Photo by Rong Xiaoqing

The Story of My Name

A Chinese American writer recounts her struggles with Chinese characters, the Roman alphabet and two different naming conventions in her journey to have her name right.

By Rong Xiaoqing
May 24, 2016 | , , , , ,

“What is your name?”

Most people learn to answer this question when they were still toddlers. You can see thatI am far beyond that age. But whenever people ask me my name, I still have to struggle for a while before I can come up with an answer. I am sure this would surprise my two grandfathers who gave me my name, each offering a character.

The author's name in Chinese characters

The author’s name in Chinese characters

The story of my name goes a long way, dating back to my childhood in China. Among all the possible combinations of the characters pronounced “xiao” and “qing”, the ones my grandfathers picked for me are the most complicated ones. Indeed, they may be two of the most complicated characters in the simplified written Chinese system that was adopted by Mao’s communist new China. Altogether, they have almost 30 fractions, too hard to write that I had to use substitutes with the same pronunciations before I got to Sixth Grade.

To finally be able to write her name was certainly a big achievement for this pigtailed sixth grader. Little did I know that the troubles it brought me had just begun. Only this time, the problem was not solely mine. They now baffle people who did not know how to call me. And I mean a lot of people.

Those who read my name did not know how to pronounce it, and those who heard it did not know how to write it. In college, my professor in my Chinese Language and Literature class in Nanjing University in China used to play a trick during the roll call by deliberately missing out my name, and then asking innocently: “Did I miss anyone?”

But that was generally a happy tale.

A street artist's gallery on 42nd Street. Photo by Noel Pangilinan

A street artist’s gallery on 42nd Street. Photo by Noel Pangilinan

When I learned the meaning of the two characters in my name — “xiao” for young bamboos and “qing” for a valley full of bamboos — I fell in love with it. Who wouldn’t? It is unique. It is beautiful. It makes others jealous and me feel special.

But I was too young to declare love. Who would have thought that life would bring me to the other side of the world? Who would have thought that when the square Chinese characters are decoded into a slew of meaningless letters they would bring me a different challenge? And who would have thought that conquering the new challenge would not just be everyday trivia, but a process of finding the answer to the philosophical question: Who am I?

Because Chinese characters are mainly pictograms and the combination of different characters can enhance, develop or alter the meaning of each of them, Chinese names generally carry much more information than English names – from parent’s wishes to the political climate when one was born. But while I groan for the loss of the picturesque allusion of my name in the U.S., I discover in awe that the alphabetic names here indeed can tell a lot more tales, not only personal ones but also the undercurrents of this country.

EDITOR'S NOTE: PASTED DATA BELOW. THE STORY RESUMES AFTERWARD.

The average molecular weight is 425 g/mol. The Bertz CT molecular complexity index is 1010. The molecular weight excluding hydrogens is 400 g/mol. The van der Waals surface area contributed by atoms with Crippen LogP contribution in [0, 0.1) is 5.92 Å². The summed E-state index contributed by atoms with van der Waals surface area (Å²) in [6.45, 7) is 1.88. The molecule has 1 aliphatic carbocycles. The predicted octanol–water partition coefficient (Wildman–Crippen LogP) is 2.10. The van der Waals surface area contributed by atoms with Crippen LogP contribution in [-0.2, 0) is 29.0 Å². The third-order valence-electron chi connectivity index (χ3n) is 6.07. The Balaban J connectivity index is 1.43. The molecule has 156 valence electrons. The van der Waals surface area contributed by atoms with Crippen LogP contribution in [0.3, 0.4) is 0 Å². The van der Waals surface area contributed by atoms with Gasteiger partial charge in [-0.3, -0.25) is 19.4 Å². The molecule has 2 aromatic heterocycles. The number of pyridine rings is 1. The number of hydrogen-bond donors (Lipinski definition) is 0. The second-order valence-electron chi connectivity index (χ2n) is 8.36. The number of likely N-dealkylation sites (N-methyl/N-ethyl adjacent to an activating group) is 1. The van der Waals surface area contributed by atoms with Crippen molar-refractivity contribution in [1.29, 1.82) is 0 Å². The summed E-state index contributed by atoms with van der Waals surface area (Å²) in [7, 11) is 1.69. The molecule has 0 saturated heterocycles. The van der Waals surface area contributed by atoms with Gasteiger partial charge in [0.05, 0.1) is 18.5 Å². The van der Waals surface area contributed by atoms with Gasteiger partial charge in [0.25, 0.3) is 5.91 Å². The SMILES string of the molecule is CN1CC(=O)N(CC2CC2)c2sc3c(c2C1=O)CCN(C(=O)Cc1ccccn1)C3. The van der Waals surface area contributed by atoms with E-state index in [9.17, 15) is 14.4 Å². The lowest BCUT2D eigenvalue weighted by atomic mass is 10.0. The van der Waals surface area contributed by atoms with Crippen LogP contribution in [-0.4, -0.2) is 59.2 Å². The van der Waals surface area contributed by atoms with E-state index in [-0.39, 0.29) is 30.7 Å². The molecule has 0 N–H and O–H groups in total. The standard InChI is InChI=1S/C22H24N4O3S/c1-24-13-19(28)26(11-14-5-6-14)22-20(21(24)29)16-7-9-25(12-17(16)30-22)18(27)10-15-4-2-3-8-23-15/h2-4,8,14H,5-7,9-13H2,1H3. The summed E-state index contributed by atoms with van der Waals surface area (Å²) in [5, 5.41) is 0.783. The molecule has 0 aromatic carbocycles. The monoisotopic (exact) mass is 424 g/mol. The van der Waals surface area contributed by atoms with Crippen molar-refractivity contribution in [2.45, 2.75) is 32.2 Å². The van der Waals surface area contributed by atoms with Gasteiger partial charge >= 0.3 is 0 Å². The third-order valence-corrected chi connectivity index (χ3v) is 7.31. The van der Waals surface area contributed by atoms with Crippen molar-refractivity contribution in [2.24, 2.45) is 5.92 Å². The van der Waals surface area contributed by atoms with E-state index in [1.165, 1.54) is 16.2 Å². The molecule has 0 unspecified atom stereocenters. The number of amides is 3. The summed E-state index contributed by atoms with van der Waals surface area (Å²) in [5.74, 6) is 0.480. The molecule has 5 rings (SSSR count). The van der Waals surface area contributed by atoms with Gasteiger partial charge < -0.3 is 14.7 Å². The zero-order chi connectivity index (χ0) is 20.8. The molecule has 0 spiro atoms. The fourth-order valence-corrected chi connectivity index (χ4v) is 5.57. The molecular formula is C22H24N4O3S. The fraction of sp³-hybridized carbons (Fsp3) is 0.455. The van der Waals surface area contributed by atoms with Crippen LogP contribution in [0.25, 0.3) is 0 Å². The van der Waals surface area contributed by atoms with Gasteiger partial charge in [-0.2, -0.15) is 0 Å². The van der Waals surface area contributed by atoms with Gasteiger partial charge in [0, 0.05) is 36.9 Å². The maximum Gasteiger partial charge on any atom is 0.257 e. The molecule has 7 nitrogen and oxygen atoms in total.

Through the years that have I lived in the U.S., I have witnessed instances where a name is not just a name.

A New Jersey man who gave his children Nazi names – including Adolf Hitler – lost custody of them, and was refused a visitation request by a court. New York politician Anthony Weiner’s run for the city’s mayoral post collapsed amid the online circulation of the picture of his bulgy underwear, and his telling last name became the butt of jokes. And the spotlight focused on the middle name of President Barack Hussein Obama almost became a way to tell Republicans from Democrats.

When race is considered, the name could have an even bigger impact on one’s life. Researchers have found people with typical black names get fewer opportunities when they apply for jobs or mortgages than those with typical white names For examples, the National Bureau of Economic Research said in a recent study that job applicants with white names have a 50-percent better chance of getting callbacks from potential employers than those with African American names.

 

“It didn’t take long for me to realize that most English-speaking people don’t know how to pronounce words starting with an ‘x.’ So Xiaoqing, pronounced ‘Shiao-Ching’, more often than not became ‘soaking,’ and Rong, my last name, is conveniently pronounced as ‘wrong.'”

 

Another study conducted by Andrew Hanson, associate professor of economics at Marquette University and released in January, found that having a black name equals to having a credit score of 71 points lower in terms of the chance of response from loan officers when one applies for mortgage.

But on other occasions it could be the opposite. Take college applications as an example. In recent years, the overrepresentation of Asian students in top universities prompted some schools to bypass Asian applicants for other minorities. I know of college counselors who have advised Asian applicants to try to reduce the “Asianness” in their college applications, such as piano playing and math competition trophies, and if possible, to have their legal names changed into a less Asian version.